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Riddle v. Commissioner of Social Security

United States District Court, E.D. Michigan, Southern Division

February 12, 2018

RITA E. RIDDLE, Plaintiff,
v.
COMMISSIONER OF SOCIAL SECURITY, Defendant.

          Patricia T. Morris, Magistrate Judge.

          OPINION AND ORDER ADOPTING IN PART AND REJECTING IN PART REPORT AND RECOMMENDATION [17], GRANTING IN PART RIDDLE'S MOTION FOR SUMMARY JUDGMENT [13], AND DENYING THE COMMISSIONER'S MOTION FOR SUMMARY JUDGMENT [15]

          LAURIE J. MICHELSON, U.S. DISTRICT JUDGE.

         Rita Riddle applied for Disability Insurance Benefits based upon numerous ailments, including fibromyalgia, hypothyroidism, and obesity. In 2011, her claim was denied. In 2013, Riddle again applied for benefits. In November 2015, an administrative law judge (ALJ), acting on behalf of the Commissioner of Social Security, concluded that, while Riddle's physical condition had worsened since her prior denial, it had not deteriorated to a degree that rendered her disabled within the meaning of the Social Security Act. Riddle appealed to this Court. The Court referred the case to Magistrate Judge Patricia Morris who issued a Report and Recommendation to grant the Commissioner's motion for summary judgment and to deny Riddle's. Riddle makes two objections.

         While the Court appreciates the Magistrate Judge's thorough consideration of the issues presented in the motions, for the reasons explained below, the Court respectfully disagrees with one aspect of her analysis and recommended disposition. Thus, the Court will adopt in part and reject in part the Magistrate Judge's Report and Recommendation and remand this action for further administrative proceedings.

         I.

         This Court performs a de novo review of those portions of the Magistrate Judge's Report and Recommendation to which the parties have objected. See 28 U.S.C. § 636(b). The Court need not and does not perform a de novo review of the report's unobjected-to findings. Thomas v. Arn, 474 U.S. 140, 150 (1985); Garrison v. Equifax Info. Servs., LLC, No. 10 -13990, 2012 WL 1278044, at *8 (E.D. Mich. Apr. 16, 2012).

         “This Court must affirm the Commissioner's conclusions absent a determination that the Commissioner has failed to apply the correct legal standards or has made findings of fact unsupported by substantial evidence in the record.” Warner v. Comm'r of Soc. Sec., 375 F.3d 387, 390 (6th Cir. 2004) (citation omitted). “The substantial evidence standard is met if a reasonable mind might accept the relevant evidence as adequate to support a conclusion.” Longworth v. Comm'r of Soc. Sec., 402 F.3d 591, 595 (6th Cir. 2005) (citation and internal quotation marks omitted). Supporting a conclusion means there is more than a “scintilla” of evidence but it need not amount to a preponderance. See Rogers v. Comm'r of Soc. Sec., 486 F.3d 234, 241 (6th Cir. 2007). “Even if supported by substantial evidence, however, a decision of the Commissioner will not be upheld where the SSA fails to follow its own regulations and where that error prejudices a claimant on the merits or deprives the claimant of a substantial right.” Bowen v. Comm'r of Soc. Sec., 478 F.3d 742, 746 (6th Cir. 2007); see also Cole v. Astrue, 661 F.3d 931, 937 (6th Cir. 2011) (“An ALJ's failure to follow agency rules and regulations denotes a lack of substantial evidence, even where the conclusion of the ALJ may be justified based upon the record.”) (citations and quotations omitted).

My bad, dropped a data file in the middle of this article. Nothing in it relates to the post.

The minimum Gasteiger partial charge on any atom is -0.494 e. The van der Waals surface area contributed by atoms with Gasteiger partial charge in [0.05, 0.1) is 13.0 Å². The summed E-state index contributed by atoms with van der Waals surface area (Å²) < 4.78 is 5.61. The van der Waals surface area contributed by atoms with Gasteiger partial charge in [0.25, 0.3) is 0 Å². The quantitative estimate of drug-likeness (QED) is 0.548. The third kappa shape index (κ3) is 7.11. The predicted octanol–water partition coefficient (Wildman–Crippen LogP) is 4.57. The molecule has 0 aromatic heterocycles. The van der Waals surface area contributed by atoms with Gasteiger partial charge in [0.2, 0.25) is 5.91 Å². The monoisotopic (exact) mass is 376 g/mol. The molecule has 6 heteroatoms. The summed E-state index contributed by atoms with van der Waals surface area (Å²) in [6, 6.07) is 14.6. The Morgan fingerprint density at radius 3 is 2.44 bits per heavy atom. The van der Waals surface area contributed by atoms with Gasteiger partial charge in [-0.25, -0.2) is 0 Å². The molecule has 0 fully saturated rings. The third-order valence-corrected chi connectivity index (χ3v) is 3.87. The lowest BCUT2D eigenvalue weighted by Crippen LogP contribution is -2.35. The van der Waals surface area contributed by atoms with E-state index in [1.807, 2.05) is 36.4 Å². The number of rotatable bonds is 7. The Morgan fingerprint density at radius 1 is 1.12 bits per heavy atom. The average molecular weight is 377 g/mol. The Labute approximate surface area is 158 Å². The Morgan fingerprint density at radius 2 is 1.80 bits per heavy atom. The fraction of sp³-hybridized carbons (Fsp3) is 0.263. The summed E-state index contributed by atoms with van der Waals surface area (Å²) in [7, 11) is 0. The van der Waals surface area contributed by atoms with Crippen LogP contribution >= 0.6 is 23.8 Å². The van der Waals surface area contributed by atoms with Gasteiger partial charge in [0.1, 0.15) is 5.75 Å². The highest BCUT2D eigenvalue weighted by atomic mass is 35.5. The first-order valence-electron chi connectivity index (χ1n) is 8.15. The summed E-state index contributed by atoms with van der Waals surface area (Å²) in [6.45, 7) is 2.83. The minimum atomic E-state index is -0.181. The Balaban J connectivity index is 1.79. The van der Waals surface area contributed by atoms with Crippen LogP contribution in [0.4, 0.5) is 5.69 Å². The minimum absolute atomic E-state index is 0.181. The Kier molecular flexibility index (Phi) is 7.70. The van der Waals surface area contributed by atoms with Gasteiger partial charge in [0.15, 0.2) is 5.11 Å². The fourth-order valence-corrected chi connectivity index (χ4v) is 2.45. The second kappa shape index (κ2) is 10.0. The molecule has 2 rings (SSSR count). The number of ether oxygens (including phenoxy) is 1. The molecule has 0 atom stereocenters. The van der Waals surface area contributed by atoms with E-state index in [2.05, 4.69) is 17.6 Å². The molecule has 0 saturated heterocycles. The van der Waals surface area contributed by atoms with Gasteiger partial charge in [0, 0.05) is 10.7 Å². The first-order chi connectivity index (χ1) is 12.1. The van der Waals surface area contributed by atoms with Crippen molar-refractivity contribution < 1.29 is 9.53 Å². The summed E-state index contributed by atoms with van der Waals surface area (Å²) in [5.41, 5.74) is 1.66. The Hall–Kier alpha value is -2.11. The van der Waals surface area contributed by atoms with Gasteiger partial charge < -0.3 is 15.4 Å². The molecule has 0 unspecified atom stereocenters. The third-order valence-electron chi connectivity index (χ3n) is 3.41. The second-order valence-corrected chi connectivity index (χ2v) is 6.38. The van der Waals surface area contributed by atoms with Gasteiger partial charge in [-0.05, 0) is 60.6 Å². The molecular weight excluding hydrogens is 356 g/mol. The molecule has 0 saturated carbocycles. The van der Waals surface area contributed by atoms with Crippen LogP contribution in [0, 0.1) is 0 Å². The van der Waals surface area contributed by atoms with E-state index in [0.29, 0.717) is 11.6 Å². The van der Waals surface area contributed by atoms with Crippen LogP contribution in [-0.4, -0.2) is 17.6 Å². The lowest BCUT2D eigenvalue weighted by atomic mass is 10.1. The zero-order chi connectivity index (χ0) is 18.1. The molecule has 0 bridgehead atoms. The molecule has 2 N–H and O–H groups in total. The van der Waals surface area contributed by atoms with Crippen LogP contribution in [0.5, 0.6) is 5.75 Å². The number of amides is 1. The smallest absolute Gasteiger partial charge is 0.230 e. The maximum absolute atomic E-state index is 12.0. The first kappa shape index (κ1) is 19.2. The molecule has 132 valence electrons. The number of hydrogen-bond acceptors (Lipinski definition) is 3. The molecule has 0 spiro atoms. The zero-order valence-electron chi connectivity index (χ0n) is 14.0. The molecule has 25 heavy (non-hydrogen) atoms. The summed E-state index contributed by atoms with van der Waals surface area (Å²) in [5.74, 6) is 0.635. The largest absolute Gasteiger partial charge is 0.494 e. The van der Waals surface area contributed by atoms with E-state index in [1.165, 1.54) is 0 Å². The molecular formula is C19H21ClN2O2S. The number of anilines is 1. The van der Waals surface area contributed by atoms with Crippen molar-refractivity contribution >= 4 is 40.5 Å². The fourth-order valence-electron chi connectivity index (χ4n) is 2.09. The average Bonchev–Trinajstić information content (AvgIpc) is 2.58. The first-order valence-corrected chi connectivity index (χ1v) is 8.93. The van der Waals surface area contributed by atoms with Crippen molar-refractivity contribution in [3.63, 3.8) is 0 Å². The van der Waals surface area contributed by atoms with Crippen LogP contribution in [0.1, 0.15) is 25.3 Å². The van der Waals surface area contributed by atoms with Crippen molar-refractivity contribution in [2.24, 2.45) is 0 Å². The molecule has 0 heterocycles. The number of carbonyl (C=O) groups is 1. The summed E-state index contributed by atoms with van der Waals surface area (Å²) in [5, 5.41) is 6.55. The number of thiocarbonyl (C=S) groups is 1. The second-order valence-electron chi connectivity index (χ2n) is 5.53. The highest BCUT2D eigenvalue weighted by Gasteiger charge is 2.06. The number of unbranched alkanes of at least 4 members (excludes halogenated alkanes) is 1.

II.

         A.

         The Report explicitly told the parties that each objection “must recite precisely the provision of this Report and Recommendation to which it pertain.” (R. 17, PID 748.) Unfortunately, Riddle's first objection neither recites the precise provision of the Report to which she objects nor does she clearly state her objection. Thus, the Court will review what it gleans to be Riddle's first objection.

         First, Riddle argues that her pain specialist's records demonstrate complete disability. Next, Riddle asserts that the Magistrate Judge provided improper post-hoc evidence and rationale to support the ALJ's residual functional capacity (RFC) assessment. Riddle then adds three cursory objections: that the ALJ erred by not discussing her obesity apart from its “cumulative impact” “in combination with her other medical conditions”; that the ALJ did not make clear what weight she was assigning to Riddle's testimony or to her pain specialist; and that the ALJ erred in finding that methadone was not prescribed before the date last insured. (See R. 18, PID 749-55.)

         The Commissioner asserts that the three “cursory objections” are newly-raised and therefore waived. (R. 20, PID 763.)

         The Court agrees that two of the issues and part of the third issue are newly-raised and therefore waived. First, Riddle's motion for summary judgment did not challenge the ALJ's consideration of her obesity. (See R. 13.) The motion did not claim that the ALJ erred in determining when Riddle began taking methadone. (See id.) And the motion did not raise the ALJ's failure to assign a weight to the pain specialist's records. (Id.) So these issues are deemed waived. See Swain v. Comm'r of Soc. Sec., 379 Fed.Appx. 512, 517-18 (6th Cir. 2010) (citing Ward v. United States, 208 F.3d 216 (table) (6th Cir. 2000)).

         Riddle's motion for summary judgment did, however, contest the credibility assessment of her testimony and the ALJ's failure to articulate what weight she gave Riddle's testimony. (R. 13, PID 688.) So the Court will review the objection with respect to Riddle's testimony. Riddle, aside from summarizing her argument to the Magistrate Judge, does not ...


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